Who we are by Mollie B. '06
All the stuff I've been trying to write since last July. It isn't much, but it took all year...
Two exams down, one to go. Well, strictly speaking, 462 units down, 12 to go. That sounds a lot better.
Exam week is a busy time at MIT; a lot of living groups have free breakfast on exam mornings, then everybody walks to their exams together, buzzing and scheming and comparing last-minute answers. It’s fashionable here to loudly announce your impending doom — you know, it’s bad luck to say good luck on opening night and all that. I heard a lot of conversations on my way to the final.
“I heard that freshman exams were the easiest ones.”
“Let’s hope so!”
“I could go in there, write my name on those tests, walk out, and still graduate. I’m still nervous.”
That last one was me.
As I was walking toward Walker Memorial for my 7.28 final this morning, half of me was focused on the final and half of me was focused on the construction going on in Killian Court — they’re setting up the seats for the 140th commencement on June 9. After four years of pure joy and pure exhaustion, I will be marching in my black cap and black gown to receive two bachelors degrees — one in biology and one in brain and cognitive sciences.
So as I walked to the exam and as I walked back from the exam two hours later, I thought about what we are at this crazy school on the Charles and what we’re not.
We are fiercely independent, fiercely nonconformist, and just plain fierce. We have a fire somewhere way down in the very bottoms of our souls — the kind of fire that can get you through a problem set and a project and a paper and a breakup and an exam and an all-nighter, all in the same week. The words “too many irons in the fire” don’t mean much to us. We like being busy. It builds character.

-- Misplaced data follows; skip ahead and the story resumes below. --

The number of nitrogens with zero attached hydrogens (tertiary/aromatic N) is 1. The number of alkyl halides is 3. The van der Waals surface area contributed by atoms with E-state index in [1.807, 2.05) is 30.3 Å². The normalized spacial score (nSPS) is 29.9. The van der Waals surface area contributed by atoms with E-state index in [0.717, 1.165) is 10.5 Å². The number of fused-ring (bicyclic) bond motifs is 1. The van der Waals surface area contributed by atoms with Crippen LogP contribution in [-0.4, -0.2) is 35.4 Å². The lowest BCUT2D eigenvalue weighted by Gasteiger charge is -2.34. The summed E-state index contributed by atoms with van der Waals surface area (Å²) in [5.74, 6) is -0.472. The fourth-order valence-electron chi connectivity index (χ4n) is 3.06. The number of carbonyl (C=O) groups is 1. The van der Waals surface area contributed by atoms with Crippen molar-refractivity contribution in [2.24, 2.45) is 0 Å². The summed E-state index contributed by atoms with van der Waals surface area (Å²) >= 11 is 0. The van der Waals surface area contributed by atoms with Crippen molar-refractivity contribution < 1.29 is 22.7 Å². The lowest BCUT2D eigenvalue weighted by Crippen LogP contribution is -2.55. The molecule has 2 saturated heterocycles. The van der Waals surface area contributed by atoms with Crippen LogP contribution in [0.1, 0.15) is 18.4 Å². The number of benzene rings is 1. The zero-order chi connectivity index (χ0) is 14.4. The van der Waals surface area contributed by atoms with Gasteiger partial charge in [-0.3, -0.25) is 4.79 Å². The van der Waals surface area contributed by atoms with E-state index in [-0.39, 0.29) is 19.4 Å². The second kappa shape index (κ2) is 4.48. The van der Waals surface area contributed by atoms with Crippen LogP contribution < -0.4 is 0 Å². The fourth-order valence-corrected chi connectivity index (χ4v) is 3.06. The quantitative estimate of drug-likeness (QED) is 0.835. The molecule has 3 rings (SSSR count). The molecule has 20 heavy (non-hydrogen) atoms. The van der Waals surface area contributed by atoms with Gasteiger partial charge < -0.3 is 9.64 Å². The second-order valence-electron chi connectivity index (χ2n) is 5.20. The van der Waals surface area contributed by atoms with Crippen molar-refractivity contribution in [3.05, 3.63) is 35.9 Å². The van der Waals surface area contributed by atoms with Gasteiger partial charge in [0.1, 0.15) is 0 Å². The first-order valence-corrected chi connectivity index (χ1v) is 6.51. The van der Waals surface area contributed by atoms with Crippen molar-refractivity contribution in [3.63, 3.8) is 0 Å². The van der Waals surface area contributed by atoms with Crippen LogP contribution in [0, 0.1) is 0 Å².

We are unapologetic academic masochists. Jessie has observed that a greater number of us than one would expect were cross-country and track athletes in high school; we attack school the way some people attack a marathon. It hurts so much while you’re in the middle of it, but it feels so good when you reach the goal. We are lean, mean problem-solving machines.
We are almost pathologically helpful. If someone has a problem, we can’t stop ourselves from helping. There is no cutthroat behavior here — after all, there’s no point in being rude when there’s a big problem set due the next day, and we need every last neuron we can get to help solve the problems. There’s very much an “I’ll scratch your 8.02 pset, you scratch my 18.03 pset” mentality. And the helpfulness doesn’t extend only to MIT students — if you come here on a visit, and you are wandering around lost, I will bet you five dollars you can stop any random undergrad in the hallway and say “Hi, I’m a prefrosh and I’m lost. Can you help me find [the Student Center, the Admissions Office, my mommy]?” and that random undergrad will point you in the correct direction. He might even walk with you to your destination. (This only works with undergrads. Grad students, like slightly rabid cats, are a little less compassionate.)
We want to change the world, but we know we can’t do it alone. Everybody comes in freshman year thinking “I am the GREATEST, and I am going to continue to be the GREATEST”, and then they fail their first 8.01 exam and realize that if they’re going to change the world, they’re going to need to enlist the collective brainpower of everybody else around them. And so that’s what they do.
We respect brilliance, hard work, clever solutions, and technical prowess. We do not respect braggarts, grade-grubbers, or unearned wealth.
You can have a life at MIT, complete with any bacchanalian insanity your mind can even begin to imagine. There are all sorts of student life here, and everybody is free to pursue life as they wish. There are all kinds of people, all kinds of living groups, and all kinds of formulations of social among our 4000 undergrads.